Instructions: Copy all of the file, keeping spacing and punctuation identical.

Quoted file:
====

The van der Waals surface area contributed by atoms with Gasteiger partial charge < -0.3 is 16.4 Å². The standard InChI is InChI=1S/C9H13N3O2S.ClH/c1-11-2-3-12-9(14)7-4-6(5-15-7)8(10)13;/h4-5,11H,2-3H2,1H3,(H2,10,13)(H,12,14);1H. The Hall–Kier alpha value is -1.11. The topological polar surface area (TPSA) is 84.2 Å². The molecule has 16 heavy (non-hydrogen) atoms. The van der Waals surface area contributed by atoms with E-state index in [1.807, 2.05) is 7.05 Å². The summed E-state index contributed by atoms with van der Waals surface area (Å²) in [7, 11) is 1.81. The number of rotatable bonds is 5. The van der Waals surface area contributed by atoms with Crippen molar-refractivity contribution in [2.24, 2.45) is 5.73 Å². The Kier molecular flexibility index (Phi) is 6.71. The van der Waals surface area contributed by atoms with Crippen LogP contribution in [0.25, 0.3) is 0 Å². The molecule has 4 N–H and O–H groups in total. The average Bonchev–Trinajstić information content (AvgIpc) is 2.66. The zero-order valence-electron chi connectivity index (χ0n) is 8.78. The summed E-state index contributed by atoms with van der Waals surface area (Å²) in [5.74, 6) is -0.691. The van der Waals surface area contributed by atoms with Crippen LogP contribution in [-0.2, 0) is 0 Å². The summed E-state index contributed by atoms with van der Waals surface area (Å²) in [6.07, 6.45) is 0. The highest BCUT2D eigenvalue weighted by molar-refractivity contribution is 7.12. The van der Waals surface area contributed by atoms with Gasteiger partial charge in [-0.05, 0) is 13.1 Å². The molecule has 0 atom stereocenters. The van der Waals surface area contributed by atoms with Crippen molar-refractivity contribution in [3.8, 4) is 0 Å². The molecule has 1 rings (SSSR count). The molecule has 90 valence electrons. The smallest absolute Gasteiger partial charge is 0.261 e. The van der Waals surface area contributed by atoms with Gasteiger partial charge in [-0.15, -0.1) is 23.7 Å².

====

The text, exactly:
The van der Waals surface area contributed by atoms with Gasteiger partial charge < -0.3 is 16.4 Å². The standard InChI is InChI=1S/C9H13N3O2S.ClH/c1-11-2-3-12-9(14)7-4-6(5-15-7)8(10)13;/h4-5,11H,2-3H2,1H3,(H2,10,13)(H,12,14);1H. The Hall–Kier alpha value is -1.11. The topological polar surface area (TPSA) is 84.2 Å². The molecule has 16 heavy (non-hydrogen) atoms. The van der Waals surface area contributed by atoms with E-state index in [1.807, 2.05) is 7.05 Å². The summed E-state index contributed by atoms with van der Waals surface area (Å²) in [7, 11) is 1.81. The number of rotatable bonds is 5. The van der Waals surface area contributed by atoms with Crippen molar-refractivity contribution in [2.24, 2.45) is 5.73 Å². The Kier molecular flexibility index (Phi) is 6.71. The van der Waals surface area contributed by atoms with Crippen LogP contribution in [0.25, 0.3) is 0 Å². The molecule has 4 N–H and O–H groups in total. The average Bonchev–Trinajstić information content (AvgIpc) is 2.66. The zero-order valence-electron chi connectivity index (χ0n) is 8.78. The summed E-state index contributed by atoms with van der Waals surface area (Å²) in [5.74, 6) is -0.691. The van der Waals surface area contributed by atoms with Crippen LogP contribution in [-0.2, 0) is 0 Å². The summed E-state index contributed by atoms with van der Waals surface area (Å²) in [6.07, 6.45) is 0. The highest BCUT2D eigenvalue weighted by molar-refractivity contribution is 7.12. The van der Waals surface area contributed by atoms with Gasteiger partial charge in [-0.05, 0) is 13.1 Å². The molecule has 0 atom stereocenters. The van der Waals surface area contributed by atoms with Crippen molar-refractivity contribution in [3.8, 4) is 0 Å². The molecule has 1 rings (SSSR count). The molecule has 90 valence electrons. The smallest absolute Gasteiger partial charge is 0.261 e. The van der Waals surface area contributed by atoms with Gasteiger partial charge in [-0.15, -0.1) is 23.7 Å².